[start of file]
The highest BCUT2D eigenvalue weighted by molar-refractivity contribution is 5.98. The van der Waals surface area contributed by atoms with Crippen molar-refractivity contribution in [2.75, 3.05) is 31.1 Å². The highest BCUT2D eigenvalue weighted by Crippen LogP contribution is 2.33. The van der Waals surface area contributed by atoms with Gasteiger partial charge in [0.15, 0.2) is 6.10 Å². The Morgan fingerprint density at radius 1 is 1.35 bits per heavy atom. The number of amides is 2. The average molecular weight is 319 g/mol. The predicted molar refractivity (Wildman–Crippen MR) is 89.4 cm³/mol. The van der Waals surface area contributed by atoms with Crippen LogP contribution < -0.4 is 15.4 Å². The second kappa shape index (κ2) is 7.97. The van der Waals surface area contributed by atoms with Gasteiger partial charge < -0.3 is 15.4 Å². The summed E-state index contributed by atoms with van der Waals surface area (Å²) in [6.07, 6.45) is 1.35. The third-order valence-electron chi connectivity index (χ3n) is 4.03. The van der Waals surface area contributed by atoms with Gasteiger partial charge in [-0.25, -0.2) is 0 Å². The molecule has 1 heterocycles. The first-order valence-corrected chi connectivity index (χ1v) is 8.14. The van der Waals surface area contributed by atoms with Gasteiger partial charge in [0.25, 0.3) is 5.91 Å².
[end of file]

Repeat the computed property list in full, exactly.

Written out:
The highest BCUT2D eigenvalue weighted by molar-refractivity contribution is 5.98. The van der Waals surface area contributed by atoms with Crippen molar-refractivity contribution in [2.75, 3.05) is 31.1 Å². The highest BCUT2D eigenvalue weighted by Crippen LogP contribution is 2.33. The van der Waals surface area contributed by atoms with Gasteiger partial charge in [0.15, 0.2) is 6.10 Å². The Morgan fingerprint density at radius 1 is 1.35 bits per heavy atom. The number of amides is 2. The average molecular weight is 319 g/mol. The predicted molar refractivity (Wildman–Crippen MR) is 89.4 cm³/mol. The van der Waals surface area contributed by atoms with Crippen LogP contribution < -0.4 is 15.4 Å². The second kappa shape index (κ2) is 7.97. The van der Waals surface area contributed by atoms with Gasteiger partial charge < -0.3 is 15.4 Å². The summed E-state index contributed by atoms with van der Waals surface area (Å²) in [6.07, 6.45) is 1.35. The third-order valence-electron chi connectivity index (χ3n) is 4.03. The van der Waals surface area contributed by atoms with Gasteiger partial charge in [-0.25, -0.2) is 0 Å². The molecule has 1 heterocycles. The first-order valence-corrected chi connectivity index (χ1v) is 8.14. The van der Waals surface area contributed by atoms with Gasteiger partial charge in [0.25, 0.3) is 5.91 Å².